Britain’s dairy farmers are on course to produce an additional 1.4 billion litres a year of milk within five years - and to begin eradicating the UK’s £1.2bn dairy deficit, according to new calculations by Promar.
In a recent survey by the consultancy firm, 61% of dairy farmers said they planned to increase their herd size over the next five years, with 40% expecting their cow numbers to increase by between 1% and 25%, and 16% of farmers expecting an increase of between 26% and 50%.
If farmers make good on these intentions, this could lead to an extra 1.4 billion litres of milk a year being added to the UK dairy industry, Promar said.
The firm based its calculations on average milk yield growing in line with historic yield growth over the past 10 years, arriving at a projected average yield of 7,900 litres per cow a year in five years’ time. It also assumed any additional cows will have at least the national average productivity and that the rate of dairy farmer exits will carry on falling.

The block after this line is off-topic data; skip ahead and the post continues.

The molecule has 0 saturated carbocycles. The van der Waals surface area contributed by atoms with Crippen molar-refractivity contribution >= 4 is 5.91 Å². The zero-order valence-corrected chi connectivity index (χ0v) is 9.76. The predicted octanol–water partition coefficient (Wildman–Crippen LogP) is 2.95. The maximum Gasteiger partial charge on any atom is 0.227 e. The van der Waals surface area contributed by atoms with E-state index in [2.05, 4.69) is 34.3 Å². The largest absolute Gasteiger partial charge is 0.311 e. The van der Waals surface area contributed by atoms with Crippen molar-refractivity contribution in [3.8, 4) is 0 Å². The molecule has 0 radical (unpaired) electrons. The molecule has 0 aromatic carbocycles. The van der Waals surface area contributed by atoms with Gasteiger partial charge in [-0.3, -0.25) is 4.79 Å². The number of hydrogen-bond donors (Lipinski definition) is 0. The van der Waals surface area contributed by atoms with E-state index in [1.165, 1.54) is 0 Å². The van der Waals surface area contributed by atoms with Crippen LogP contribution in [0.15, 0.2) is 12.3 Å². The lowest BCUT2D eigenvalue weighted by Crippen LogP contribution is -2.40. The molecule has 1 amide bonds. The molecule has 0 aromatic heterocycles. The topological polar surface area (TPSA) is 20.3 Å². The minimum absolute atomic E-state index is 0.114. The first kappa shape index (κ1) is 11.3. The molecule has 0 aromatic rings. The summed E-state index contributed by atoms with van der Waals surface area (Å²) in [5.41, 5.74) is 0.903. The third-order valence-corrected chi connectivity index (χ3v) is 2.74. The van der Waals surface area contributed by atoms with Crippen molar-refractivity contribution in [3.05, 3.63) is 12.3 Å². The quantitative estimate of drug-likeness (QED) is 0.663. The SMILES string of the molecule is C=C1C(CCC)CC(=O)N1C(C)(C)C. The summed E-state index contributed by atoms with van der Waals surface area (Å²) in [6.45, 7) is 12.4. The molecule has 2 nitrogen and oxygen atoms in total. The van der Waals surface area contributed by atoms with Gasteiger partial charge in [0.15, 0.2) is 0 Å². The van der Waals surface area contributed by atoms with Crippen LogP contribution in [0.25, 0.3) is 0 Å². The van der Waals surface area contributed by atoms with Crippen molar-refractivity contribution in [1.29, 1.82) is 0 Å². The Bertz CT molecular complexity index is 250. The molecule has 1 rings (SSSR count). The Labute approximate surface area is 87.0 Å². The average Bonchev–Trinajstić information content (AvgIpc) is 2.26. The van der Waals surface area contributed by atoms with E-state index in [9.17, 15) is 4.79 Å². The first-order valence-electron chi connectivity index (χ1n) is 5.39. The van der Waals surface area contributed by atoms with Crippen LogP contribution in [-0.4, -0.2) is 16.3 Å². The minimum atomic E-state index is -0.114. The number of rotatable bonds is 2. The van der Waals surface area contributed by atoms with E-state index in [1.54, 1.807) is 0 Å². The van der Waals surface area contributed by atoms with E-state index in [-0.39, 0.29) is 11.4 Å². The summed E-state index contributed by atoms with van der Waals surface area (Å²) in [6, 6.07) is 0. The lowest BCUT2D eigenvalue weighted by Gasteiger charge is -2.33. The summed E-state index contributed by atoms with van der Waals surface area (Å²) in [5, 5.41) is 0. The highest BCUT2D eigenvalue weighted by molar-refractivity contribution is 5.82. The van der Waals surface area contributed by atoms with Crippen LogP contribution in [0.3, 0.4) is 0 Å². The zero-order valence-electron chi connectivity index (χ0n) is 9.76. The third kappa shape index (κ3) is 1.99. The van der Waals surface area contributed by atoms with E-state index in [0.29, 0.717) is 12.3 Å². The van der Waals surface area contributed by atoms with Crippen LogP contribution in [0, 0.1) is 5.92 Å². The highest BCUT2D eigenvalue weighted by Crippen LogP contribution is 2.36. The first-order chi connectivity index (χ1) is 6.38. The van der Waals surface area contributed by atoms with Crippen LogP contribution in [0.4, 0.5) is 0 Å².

The dairy industry’s ‘Leading the Way’ strategy, published at the end of 2013, set out plans to eradicate the UK’s £1.2bn dairy deficit over the next 10 years. This would require an additional four billion litres of milk, and Promar divisional director John Giles said his firm’s calculations suggested that target was ambitious but achievable.
“All of a sudden, maybe the additional four billion litres by 2025 don’t look quite as daunting,” he said, although he warned “there are still questions to be asked and answered as to how we develop exports from the UK too.”
Promar’s findings broadly mirror those of DairyCo’s farmer intentions survey, published earlier this year, which suggested farmer confidence was at a record level and 31% planned to increase their herd size.